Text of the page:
Primary Care Diabetes Support Program: What patients can expect

For people with diabetes and no family doctor, or who live with various challenges in addition to diabetes, staying healthy is like inching across a tight rope without training or a safety net. It’s a balancing act that requires know-how, practice and a good coach to stay out of trouble.

At the Primary Care Diabetes Support Program patients receive the coaching, knowledge and safety net they need to feel well, stay healthy and avoid the perils associated with diabetes when one loses their balance.

Program highlights for patients

  • Individualized assessment, diabetes care planning and support to enable patients to become diabetes self-managers.
  • Help for patients to access the resources they need to control their diabetes effectively.
  • Ongoing medical, educational and interdisciplinary team support delivered through clinic visits, group activities, telephone and e-mail.
  • E-mail and telephone support for glycemic management.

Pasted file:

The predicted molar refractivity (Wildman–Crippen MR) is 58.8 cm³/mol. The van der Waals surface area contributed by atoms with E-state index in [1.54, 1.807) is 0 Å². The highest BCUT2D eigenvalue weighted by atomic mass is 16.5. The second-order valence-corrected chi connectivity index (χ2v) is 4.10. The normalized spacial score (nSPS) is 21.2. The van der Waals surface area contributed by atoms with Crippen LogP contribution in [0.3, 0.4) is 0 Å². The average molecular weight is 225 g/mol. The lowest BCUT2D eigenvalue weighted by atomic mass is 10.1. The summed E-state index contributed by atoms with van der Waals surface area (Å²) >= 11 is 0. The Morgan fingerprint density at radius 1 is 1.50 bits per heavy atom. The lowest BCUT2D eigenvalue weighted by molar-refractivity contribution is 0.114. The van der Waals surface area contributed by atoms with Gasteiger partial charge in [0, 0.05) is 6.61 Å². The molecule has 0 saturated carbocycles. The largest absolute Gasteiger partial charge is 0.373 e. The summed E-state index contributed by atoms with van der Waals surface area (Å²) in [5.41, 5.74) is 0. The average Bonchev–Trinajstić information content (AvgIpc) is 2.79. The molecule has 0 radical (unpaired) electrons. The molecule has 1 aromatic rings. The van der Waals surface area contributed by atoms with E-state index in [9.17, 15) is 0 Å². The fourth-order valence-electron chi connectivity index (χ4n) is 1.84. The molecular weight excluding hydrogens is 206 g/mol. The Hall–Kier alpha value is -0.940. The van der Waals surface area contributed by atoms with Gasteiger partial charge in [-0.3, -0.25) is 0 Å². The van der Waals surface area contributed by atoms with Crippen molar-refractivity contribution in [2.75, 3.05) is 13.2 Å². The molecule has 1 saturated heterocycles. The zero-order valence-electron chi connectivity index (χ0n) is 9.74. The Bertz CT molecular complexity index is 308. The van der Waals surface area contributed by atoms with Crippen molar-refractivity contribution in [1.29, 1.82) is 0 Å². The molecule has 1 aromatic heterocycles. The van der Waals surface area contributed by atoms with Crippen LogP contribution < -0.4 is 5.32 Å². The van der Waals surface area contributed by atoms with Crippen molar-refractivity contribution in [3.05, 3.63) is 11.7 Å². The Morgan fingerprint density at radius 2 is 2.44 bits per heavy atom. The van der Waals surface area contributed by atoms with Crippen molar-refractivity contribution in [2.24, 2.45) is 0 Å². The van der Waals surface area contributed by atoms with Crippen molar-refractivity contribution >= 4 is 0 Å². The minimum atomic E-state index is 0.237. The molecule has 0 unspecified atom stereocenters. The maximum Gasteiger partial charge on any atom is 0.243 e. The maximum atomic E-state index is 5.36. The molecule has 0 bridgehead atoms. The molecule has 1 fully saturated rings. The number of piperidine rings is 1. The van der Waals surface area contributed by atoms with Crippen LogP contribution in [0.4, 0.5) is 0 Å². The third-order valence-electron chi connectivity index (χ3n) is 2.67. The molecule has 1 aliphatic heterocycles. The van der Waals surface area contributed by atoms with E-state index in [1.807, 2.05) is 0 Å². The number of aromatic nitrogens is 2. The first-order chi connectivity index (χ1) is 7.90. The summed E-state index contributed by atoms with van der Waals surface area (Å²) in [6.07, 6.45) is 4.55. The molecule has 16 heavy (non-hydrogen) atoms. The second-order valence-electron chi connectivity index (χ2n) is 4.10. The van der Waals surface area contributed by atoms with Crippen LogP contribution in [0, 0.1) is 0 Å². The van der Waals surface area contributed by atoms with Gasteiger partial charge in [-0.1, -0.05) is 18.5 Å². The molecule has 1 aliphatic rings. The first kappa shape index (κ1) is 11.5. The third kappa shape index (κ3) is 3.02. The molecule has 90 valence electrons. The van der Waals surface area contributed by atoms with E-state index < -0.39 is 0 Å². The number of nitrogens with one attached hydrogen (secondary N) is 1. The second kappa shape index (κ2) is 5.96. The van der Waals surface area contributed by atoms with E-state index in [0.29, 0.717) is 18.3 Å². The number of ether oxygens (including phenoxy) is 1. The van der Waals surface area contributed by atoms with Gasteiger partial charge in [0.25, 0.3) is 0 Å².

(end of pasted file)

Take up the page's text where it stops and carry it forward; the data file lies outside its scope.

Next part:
• Compassion, understanding and a personalized approach to care.
  • Pre and post-operative bariatric surgery support for diabetes patients.
  • Specialized diabeteic foot ulcer prevention and management, which is integrated within the services available to our patients.

“I couldn’t control my sugar levels at all. I was at a point where nothing was working for me. In and out of hospital two or three times a year, I couldn’t get it together. It was craziness. Now my diabetes is under control. I have felt the best that I have in a long, long time. I mean, a long time.”  ~Travis


Who we support

The Primary Care Diabetes Support Program is an innovative program specifically designed for:

  • People with diabetes who have additional challenges that make managing diabetes more difficult, such as:
    • Economic hardship
    • Language barriers
    • Social isolation
    • Mental illness
    • Complex medical issues
  • People with diabetes who do not have a family doctor or other primary care provider.

“We’re like conductors in an orchestra. Our efforts focus on coordinating the various components of the broader systems our patients need to manage their diabetes. For many, it extends well beyond diabetes care, especially for those who have no family doctor.”   ~Betty Harvey, Nurse Practitioner.


Last updated: Wed, 2018-02-28 17:26